According to research carried out by claim agency, Flight-delayed.co.uk, airlines are continuing to ignore European laws that were introduced to ensure passengers were adequately compensated for time lost due to flight delays.
Flight-delayed.co.uk compiled its report using information taken from 10,000 claims filed by passengers from across Europe that had experienced delays. The report appears to reveal that despite European legislation ruling that air passengers are entitled to compensation if their flight is delayed by three hours or more (unless the delay is due to extraordinary circumstances outside the airline’s control, such as strikes or bad weather), claimants face numerous obstacles to having legitimate claims successfully resolved.
The most common excuse offered by airlines following a delay is that it was due to ‘technical difficulties.’ 40 percent of claims were denied for this reason. Raymond Veldkamp, spokesman for Flight-delayed.co.uk, believes that in many cases this is not the real reason for the delay, which was far more likely to have been brought about by financial considerations rather than technical ones, but the delayed passengers face an impossible task in disproving the airline’s version of events.
Veldkamp said, ‘The European Court ruled that technical defects are part of an airline’s operational responsibilities and do not exempt them from their obligation to compensate passengers in the case of a delay, unless the defect could have reasonably been prevented or predicted. As a result, airlines use this legislative loophole to their advantage by blaming every delay on the catch-all excuse of ‘technical defects’. Airlines are also aware of the public’s fear of crashes, meaning they need only mention a potential defect to lull their customers into waiting for hours on end.’
For years, the main excuse for not paying passenger’s compensation claims was that there was no legal ground to do so, but following extended legal debate between the airlines and the European Court, most airlines have finally stopped using this argument.
Veldkamp commented, ‘For the most part, airlines finally realise that they have lost this battle. As a result, some airlines do compensate more now than they did before, while others stopped responding at all after October 23.’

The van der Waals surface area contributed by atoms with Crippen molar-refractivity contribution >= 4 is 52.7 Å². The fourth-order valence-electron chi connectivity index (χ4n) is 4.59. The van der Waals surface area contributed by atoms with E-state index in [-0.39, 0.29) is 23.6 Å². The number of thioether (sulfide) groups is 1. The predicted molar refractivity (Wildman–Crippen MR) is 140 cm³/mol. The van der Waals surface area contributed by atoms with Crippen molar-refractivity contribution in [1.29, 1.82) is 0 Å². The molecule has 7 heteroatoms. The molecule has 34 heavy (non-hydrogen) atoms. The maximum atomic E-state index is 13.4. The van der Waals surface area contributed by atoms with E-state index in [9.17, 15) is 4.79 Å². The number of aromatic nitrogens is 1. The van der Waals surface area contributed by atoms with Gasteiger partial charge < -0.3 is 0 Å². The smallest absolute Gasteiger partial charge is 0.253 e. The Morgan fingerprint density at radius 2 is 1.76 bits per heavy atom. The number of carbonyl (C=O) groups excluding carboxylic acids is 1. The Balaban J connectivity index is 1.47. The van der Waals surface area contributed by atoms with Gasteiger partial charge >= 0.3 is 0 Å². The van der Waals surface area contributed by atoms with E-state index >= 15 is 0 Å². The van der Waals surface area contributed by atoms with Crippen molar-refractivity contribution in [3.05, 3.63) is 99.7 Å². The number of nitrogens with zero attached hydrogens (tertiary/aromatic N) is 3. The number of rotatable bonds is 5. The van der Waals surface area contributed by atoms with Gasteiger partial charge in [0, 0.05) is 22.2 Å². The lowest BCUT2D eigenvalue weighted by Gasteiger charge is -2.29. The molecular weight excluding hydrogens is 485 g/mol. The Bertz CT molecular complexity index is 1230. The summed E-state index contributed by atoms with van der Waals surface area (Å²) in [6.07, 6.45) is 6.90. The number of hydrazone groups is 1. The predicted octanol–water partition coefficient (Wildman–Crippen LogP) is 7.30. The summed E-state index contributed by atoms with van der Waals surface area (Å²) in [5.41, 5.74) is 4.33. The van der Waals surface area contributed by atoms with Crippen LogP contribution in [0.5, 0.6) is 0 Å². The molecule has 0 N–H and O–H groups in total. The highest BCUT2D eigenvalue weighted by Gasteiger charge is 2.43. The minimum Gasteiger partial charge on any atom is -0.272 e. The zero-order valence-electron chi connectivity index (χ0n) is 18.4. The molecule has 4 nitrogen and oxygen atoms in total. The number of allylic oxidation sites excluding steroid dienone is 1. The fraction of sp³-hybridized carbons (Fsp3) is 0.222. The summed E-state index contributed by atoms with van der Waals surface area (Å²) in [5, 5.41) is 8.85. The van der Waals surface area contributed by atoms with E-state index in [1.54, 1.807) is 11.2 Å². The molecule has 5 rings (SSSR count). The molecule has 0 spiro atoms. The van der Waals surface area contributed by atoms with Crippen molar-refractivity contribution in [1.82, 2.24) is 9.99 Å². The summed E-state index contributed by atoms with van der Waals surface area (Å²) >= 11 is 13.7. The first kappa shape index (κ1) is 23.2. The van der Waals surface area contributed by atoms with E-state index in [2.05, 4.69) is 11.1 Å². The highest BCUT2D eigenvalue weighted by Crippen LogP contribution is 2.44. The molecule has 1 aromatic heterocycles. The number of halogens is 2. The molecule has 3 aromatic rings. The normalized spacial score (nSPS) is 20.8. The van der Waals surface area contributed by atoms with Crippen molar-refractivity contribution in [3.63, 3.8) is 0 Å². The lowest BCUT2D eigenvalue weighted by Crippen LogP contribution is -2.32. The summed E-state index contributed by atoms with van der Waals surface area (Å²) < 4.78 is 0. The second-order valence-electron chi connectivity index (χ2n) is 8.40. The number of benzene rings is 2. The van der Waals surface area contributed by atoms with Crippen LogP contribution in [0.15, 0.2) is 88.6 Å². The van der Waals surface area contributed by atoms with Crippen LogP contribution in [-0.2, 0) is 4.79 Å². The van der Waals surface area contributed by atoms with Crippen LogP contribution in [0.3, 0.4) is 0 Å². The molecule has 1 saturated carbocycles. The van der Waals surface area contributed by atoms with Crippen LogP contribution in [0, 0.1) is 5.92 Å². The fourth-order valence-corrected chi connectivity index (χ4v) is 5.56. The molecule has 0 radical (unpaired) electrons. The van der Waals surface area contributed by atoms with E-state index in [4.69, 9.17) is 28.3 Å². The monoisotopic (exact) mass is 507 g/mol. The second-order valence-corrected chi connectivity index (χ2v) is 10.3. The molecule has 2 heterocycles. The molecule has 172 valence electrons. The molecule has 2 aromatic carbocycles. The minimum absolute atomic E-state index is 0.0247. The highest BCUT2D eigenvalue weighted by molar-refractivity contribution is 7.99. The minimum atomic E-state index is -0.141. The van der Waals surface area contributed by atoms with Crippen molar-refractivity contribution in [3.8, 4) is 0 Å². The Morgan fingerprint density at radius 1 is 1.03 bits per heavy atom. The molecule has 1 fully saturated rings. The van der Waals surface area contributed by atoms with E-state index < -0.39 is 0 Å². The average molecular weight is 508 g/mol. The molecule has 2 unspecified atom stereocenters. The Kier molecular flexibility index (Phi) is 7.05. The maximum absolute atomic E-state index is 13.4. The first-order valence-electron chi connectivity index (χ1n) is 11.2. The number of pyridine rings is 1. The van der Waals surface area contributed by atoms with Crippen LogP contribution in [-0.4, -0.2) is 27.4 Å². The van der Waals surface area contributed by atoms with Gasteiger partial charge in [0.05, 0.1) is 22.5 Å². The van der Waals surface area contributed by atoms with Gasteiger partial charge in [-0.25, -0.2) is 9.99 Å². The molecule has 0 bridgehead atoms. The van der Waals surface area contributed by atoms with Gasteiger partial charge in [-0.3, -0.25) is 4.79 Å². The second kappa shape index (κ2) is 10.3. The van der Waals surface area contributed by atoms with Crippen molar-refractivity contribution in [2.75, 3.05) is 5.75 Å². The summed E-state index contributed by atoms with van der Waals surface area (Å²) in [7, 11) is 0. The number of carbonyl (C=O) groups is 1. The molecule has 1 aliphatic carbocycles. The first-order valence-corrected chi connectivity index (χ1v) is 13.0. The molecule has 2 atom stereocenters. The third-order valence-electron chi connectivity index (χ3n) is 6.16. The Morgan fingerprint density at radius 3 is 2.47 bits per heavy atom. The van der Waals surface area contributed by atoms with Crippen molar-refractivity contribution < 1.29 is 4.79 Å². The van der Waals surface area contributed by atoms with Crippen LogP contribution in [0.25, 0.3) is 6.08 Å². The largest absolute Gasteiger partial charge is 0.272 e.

Airlines are also guilty of complicating the compensation process as much as they can. In one such instance, an airline allegedly drafts its own complaint form, and only accepts compensation requests if they are filed using this form. As a result, many customers have had their letters sent back to them unanswered, forcing them to send the same information twice, but in a different format. Veldkamp said, ‘The airlines know consumers are easily scared off by legal lingo, thick dossiers and lawsuits, and use these things to intimidate the passenger and discourage them from seeing their claim through ‘till the end.’
The experiences of 10,000 claimants were studied for the report; of those only 846 had received compensation immediately following the first request. On October 23, 2012, the EU’s Court of Justice reaffirmed the law in favour of passengers. The study showed that of all passengers that have filed a claim since that date, only 24 percent received a response from the airline within the legally set timeframe of 6 weeks. Before October 23, the figure was 45 percent. The largest shift between the period before and after October 23 can be perceived in claims filed with British Airways. Where previously, BA responded within 6 weeks in 60 percent of all cases, this number dropped dramatically to 17 percent in the period after October 23.
Raymond Veldkamp said, ‘The numbers speak for themselves: airlines ignore the legally set response time or fail to respond altogether. If they do respond, they almost always reject the claim straight away. The reason that is given for rejecting claims varies greatly. What’s also remarkable is that there are huge differences between the results of different airlines. What this means is that the chances of successfully claiming for compensation are highly dependent on which airline you’re facing. This conclusion by itself is unacceptable.’
It is estimated that only 7 percent of consumers are aware of their rights as air passengers.